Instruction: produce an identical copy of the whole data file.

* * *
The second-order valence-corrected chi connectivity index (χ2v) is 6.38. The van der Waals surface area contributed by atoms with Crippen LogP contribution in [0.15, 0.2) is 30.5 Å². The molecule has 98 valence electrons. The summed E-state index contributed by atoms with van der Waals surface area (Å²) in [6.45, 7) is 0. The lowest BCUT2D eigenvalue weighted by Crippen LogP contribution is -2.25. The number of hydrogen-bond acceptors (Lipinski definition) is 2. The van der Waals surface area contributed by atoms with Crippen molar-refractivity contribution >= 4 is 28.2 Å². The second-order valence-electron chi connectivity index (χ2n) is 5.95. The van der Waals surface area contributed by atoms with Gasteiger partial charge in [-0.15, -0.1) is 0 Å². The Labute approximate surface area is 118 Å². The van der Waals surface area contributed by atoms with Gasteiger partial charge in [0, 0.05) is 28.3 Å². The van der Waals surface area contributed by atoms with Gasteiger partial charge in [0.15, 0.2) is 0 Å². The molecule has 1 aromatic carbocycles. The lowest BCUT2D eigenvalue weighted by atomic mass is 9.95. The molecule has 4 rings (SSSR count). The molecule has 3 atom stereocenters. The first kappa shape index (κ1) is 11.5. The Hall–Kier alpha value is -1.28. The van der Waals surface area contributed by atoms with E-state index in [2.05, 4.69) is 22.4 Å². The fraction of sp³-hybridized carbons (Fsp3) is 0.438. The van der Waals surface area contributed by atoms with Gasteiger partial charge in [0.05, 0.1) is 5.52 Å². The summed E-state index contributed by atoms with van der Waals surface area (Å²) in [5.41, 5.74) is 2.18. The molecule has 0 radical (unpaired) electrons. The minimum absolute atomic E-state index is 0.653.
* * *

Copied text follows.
The second-order valence-corrected chi connectivity index (χ2v) is 6.38. The van der Waals surface area contributed by atoms with Crippen LogP contribution in [0.15, 0.2) is 30.5 Å². The molecule has 98 valence electrons. The summed E-state index contributed by atoms with van der Waals surface area (Å²) in [6.45, 7) is 0. The lowest BCUT2D eigenvalue weighted by Crippen LogP contribution is -2.25. The number of hydrogen-bond acceptors (Lipinski definition) is 2. The van der Waals surface area contributed by atoms with Crippen molar-refractivity contribution >= 4 is 28.2 Å². The second-order valence-electron chi connectivity index (χ2n) is 5.95. The van der Waals surface area contributed by atoms with Gasteiger partial charge in [-0.15, -0.1) is 0 Å². The Labute approximate surface area is 118 Å². The van der Waals surface area contributed by atoms with Gasteiger partial charge in [0, 0.05) is 28.3 Å². The van der Waals surface area contributed by atoms with Gasteiger partial charge in [0.15, 0.2) is 0 Å². The molecule has 1 aromatic carbocycles. The lowest BCUT2D eigenvalue weighted by atomic mass is 9.95. The molecule has 4 rings (SSSR count). The molecule has 3 atom stereocenters. The first kappa shape index (κ1) is 11.5. The Hall–Kier alpha value is -1.28. The van der Waals surface area contributed by atoms with E-state index in [2.05, 4.69) is 22.4 Å². The fraction of sp³-hybridized carbons (Fsp3) is 0.438. The van der Waals surface area contributed by atoms with Gasteiger partial charge in [0.05, 0.1) is 5.52 Å². The summed E-state index contributed by atoms with van der Waals surface area (Å²) in [5.41, 5.74) is 2.18. The molecule has 0 radical (unpaired) electrons. The minimum absolute atomic E-state index is 0.653.